Jonesboro considers
amending livestock ordinance

By Joel Hall


The City of Jonesboro will hold a special meeting today at 10 a.m., to discuss, and possibly amend, the city's ordinance regarding livestock.

The action comes amidst public discussion about the severity of the ordinance, particularly as it relates to the ownership of chickens.

During a regular business meeting on Sept. 14, city officials were confronted by citizens who came to the defense of Willis Swint, owner of Swint's Feed and Garden Supply, and a long-time resident of Jonesboro. On Sept. 10, Jonesboro code enforcement officials told Swint, 80, that he had 15 days to remove 20 chickens kept in a hen house on his property on North McDonough Road in Jonesboro.

"Tomorrow is the deadline," Swint said on Thursday. "I'll either have to get rid of them by then, or they will give me a citation to go to court."

According to Swint, the Swint family has operated Swint's Feed and Garden Supply for 76 years. He said the family property has housed hundreds of chickens since the early 1930s.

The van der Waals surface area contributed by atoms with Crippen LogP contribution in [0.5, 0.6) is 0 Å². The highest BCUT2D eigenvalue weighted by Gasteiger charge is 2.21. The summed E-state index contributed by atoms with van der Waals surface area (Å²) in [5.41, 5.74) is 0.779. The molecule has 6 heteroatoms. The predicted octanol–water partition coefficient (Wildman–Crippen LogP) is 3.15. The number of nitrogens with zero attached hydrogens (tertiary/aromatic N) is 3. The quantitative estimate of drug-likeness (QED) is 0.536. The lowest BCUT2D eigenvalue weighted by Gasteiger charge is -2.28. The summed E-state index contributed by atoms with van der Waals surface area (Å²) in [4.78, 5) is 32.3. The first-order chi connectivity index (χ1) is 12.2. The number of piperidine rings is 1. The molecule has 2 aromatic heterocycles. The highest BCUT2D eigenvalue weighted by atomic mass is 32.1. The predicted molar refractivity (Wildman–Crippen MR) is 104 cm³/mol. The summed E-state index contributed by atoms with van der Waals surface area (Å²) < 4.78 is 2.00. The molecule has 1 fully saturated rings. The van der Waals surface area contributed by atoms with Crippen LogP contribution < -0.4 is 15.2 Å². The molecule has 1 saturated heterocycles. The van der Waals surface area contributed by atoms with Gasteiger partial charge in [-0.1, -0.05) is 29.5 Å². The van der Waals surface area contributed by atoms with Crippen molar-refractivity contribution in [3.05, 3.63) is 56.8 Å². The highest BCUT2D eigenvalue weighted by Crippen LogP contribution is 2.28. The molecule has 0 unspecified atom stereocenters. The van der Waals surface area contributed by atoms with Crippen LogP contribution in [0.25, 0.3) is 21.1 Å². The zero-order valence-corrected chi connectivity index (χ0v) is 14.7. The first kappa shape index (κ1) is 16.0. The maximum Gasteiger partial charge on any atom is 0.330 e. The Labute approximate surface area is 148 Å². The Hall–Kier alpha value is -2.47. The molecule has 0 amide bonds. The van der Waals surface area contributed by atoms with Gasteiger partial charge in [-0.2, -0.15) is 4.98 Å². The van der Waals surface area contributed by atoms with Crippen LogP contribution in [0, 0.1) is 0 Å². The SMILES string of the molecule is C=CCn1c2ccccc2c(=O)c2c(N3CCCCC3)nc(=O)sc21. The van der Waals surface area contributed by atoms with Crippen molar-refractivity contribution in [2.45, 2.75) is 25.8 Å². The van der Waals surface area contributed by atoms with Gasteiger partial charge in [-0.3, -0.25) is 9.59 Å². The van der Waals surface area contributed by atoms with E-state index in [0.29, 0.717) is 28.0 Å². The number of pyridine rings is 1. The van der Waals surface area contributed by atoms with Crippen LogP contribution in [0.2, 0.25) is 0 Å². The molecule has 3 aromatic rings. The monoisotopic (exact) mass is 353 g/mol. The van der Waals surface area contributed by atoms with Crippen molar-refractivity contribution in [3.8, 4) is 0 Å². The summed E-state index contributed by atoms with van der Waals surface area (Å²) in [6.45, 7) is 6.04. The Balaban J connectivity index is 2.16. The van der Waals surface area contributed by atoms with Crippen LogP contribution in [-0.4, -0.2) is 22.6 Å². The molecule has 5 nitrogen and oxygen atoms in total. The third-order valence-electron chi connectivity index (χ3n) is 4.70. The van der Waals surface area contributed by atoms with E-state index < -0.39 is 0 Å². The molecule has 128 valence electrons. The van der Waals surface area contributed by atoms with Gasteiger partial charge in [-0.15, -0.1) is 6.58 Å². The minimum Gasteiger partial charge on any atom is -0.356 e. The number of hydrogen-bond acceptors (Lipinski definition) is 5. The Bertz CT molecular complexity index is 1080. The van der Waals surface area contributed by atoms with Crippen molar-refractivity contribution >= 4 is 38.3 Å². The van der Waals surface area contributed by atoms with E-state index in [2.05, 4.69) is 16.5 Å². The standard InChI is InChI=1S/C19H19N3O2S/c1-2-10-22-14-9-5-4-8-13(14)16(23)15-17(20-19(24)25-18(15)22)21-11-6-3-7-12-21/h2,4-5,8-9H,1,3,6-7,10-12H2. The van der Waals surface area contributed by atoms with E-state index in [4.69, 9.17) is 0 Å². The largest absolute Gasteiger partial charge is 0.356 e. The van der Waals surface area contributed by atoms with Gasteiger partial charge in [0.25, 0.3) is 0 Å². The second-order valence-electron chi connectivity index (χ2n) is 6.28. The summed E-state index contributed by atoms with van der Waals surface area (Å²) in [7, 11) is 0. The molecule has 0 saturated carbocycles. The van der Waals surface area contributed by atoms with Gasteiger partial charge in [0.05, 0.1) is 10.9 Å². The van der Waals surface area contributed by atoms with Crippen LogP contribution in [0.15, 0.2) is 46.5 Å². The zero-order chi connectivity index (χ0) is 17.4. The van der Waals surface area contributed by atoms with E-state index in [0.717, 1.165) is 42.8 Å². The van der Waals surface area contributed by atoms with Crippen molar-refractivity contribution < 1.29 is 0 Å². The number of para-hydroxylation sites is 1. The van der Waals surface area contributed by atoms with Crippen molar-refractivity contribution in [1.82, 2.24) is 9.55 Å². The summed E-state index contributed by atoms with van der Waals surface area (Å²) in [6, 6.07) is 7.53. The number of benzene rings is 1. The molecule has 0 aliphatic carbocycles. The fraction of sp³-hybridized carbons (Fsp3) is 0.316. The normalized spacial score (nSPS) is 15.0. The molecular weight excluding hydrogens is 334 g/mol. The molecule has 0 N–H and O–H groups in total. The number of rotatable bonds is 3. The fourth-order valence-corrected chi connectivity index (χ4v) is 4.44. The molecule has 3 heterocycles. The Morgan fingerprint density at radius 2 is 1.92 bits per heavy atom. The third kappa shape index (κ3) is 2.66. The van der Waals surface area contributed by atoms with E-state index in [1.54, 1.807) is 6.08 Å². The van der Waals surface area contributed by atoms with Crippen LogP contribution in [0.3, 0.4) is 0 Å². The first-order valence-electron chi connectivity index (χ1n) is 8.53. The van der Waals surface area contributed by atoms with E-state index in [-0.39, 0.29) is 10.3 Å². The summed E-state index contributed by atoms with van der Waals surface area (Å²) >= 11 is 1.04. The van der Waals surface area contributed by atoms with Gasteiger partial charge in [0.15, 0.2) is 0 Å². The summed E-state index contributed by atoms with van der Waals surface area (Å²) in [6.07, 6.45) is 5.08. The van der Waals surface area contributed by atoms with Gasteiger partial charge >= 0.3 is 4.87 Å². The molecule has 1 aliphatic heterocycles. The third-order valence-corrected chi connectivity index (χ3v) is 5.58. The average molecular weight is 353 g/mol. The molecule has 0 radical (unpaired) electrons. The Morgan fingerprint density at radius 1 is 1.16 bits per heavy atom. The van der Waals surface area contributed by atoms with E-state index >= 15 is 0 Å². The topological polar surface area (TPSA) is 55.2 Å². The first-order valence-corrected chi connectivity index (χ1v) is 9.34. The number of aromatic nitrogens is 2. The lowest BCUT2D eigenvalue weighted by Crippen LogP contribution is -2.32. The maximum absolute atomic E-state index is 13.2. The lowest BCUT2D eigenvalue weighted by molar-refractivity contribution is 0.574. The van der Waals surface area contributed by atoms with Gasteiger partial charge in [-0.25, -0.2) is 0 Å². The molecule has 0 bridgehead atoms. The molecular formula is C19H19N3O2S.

"We've had chickens at that place, on and off, since 1933," he said. "At one time, we hit 200 [chickens], but now we have 20." All of the chickens have names, such as "Aunt Bee," "Miss Crump," "Tina Turner," "Minnie Pearl," and "Ellie Mae," he said.

"We have 4.29 acres and the chickens are right in the middle of it," Swint added. "The only way you can see it is if you go on the property."

On Sept. 14, Jonesboro Mayor Luther Maddox told citizens concerned about chicken ownership that the "city can't pick and choose" the ordinances it enforces.

The Jonesboro city code defines "livestock" as "poultry, cattle, swine, horses, mink, rabbits, sheep, goats or similar classes of animals excluding domestic animal kept as pets."

Chapter 14 of the ordinance, referring to animal control, contains measures for how the city deals with "dangerous dogs," but does not specify how the city deals with citizens who keep livestock as pets.

On Thursday, city officials were mum about what sections of the city's ordinance regarding livestock could potentially be changed.

"I don't know what they are going to change," said Jonesboro Mayor Luther Maddox. "You'll just have to come to the city council meeting tomorrow."